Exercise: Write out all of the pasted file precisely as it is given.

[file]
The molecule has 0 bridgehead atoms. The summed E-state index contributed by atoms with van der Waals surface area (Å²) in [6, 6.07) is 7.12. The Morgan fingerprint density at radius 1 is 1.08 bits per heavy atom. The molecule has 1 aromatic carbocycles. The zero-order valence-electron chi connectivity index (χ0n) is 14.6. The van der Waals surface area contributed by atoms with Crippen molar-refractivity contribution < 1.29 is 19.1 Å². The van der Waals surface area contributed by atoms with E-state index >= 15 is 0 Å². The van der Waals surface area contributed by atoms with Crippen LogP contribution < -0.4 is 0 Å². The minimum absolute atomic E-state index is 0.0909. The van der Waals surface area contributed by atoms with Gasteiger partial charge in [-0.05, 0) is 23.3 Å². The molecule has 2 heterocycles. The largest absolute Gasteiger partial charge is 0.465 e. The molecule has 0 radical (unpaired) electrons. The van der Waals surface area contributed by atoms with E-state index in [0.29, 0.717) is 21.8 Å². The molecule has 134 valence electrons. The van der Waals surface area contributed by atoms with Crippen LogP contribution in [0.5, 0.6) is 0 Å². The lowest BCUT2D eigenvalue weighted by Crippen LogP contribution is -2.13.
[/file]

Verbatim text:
The molecule has 0 bridgehead atoms. The summed E-state index contributed by atoms with van der Waals surface area (Å²) in [6, 6.07) is 7.12. The Morgan fingerprint density at radius 1 is 1.08 bits per heavy atom. The molecule has 1 aromatic carbocycles. The zero-order valence-electron chi connectivity index (χ0n) is 14.6. The van der Waals surface area contributed by atoms with Crippen molar-refractivity contribution < 1.29 is 19.1 Å². The van der Waals surface area contributed by atoms with E-state index >= 15 is 0 Å². The van der Waals surface area contributed by atoms with Crippen LogP contribution < -0.4 is 0 Å². The minimum absolute atomic E-state index is 0.0909. The van der Waals surface area contributed by atoms with Gasteiger partial charge in [-0.05, 0) is 23.3 Å². The molecule has 2 heterocycles. The largest absolute Gasteiger partial charge is 0.465 e. The molecule has 0 radical (unpaired) electrons. The van der Waals surface area contributed by atoms with E-state index in [0.29, 0.717) is 21.8 Å². The molecule has 134 valence electrons. The van der Waals surface area contributed by atoms with Crippen LogP contribution in [0.5, 0.6) is 0 Å². The lowest BCUT2D eigenvalue weighted by Crippen LogP contribution is -2.13.